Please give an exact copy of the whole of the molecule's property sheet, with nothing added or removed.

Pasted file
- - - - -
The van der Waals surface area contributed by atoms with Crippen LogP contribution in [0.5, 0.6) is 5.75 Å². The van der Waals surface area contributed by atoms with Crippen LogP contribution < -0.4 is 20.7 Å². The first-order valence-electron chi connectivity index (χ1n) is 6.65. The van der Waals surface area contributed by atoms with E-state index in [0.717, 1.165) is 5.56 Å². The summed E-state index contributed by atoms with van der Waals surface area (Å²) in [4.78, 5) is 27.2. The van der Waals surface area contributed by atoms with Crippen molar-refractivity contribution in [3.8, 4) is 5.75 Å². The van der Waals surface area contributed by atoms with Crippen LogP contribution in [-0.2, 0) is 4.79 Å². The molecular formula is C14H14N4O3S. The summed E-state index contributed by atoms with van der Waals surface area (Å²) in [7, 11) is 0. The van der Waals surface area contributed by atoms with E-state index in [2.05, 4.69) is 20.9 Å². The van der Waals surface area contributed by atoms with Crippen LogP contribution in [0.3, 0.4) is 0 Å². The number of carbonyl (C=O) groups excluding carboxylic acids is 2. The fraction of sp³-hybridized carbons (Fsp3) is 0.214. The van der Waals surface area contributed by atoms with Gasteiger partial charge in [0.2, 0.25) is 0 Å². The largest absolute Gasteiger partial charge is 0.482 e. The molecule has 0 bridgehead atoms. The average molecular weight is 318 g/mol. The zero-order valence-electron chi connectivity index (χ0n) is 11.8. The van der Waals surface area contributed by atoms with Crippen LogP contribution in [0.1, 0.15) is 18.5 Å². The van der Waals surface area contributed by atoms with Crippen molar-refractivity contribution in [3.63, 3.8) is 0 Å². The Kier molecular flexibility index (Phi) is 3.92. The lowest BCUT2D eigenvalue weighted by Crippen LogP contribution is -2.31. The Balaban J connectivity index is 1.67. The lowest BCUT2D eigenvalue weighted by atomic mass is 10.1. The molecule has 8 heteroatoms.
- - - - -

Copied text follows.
The van der Waals surface area contributed by atoms with Crippen LogP contribution in [0.5, 0.6) is 5.75 Å². The van der Waals surface area contributed by atoms with Crippen LogP contribution < -0.4 is 20.7 Å². The first-order valence-electron chi connectivity index (χ1n) is 6.65. The van der Waals surface area contributed by atoms with E-state index in [0.717, 1.165) is 5.56 Å². The summed E-state index contributed by atoms with van der Waals surface area (Å²) in [4.78, 5) is 27.2. The van der Waals surface area contributed by atoms with Crippen molar-refractivity contribution in [3.8, 4) is 5.75 Å². The van der Waals surface area contributed by atoms with Crippen LogP contribution in [-0.2, 0) is 4.79 Å². The molecular formula is C14H14N4O3S. The summed E-state index contributed by atoms with van der Waals surface area (Å²) in [7, 11) is 0. The van der Waals surface area contributed by atoms with E-state index in [2.05, 4.69) is 20.9 Å². The van der Waals surface area contributed by atoms with Crippen LogP contribution in [0.3, 0.4) is 0 Å². The number of carbonyl (C=O) groups excluding carboxylic acids is 2. The fraction of sp³-hybridized carbons (Fsp3) is 0.214. The van der Waals surface area contributed by atoms with Gasteiger partial charge in [0.2, 0.25) is 0 Å². The largest absolute Gasteiger partial charge is 0.482 e. The molecule has 0 bridgehead atoms. The average molecular weight is 318 g/mol. The zero-order valence-electron chi connectivity index (χ0n) is 11.8. The van der Waals surface area contributed by atoms with Crippen LogP contribution in [0.1, 0.15) is 18.5 Å². The van der Waals surface area contributed by atoms with Crippen molar-refractivity contribution in [3.63, 3.8) is 0 Å². The Kier molecular flexibility index (Phi) is 3.92. The lowest BCUT2D eigenvalue weighted by Crippen LogP contribution is -2.31. The Balaban J connectivity index is 1.67. The lowest BCUT2D eigenvalue weighted by atomic mass is 10.1. The molecule has 8 heteroatoms.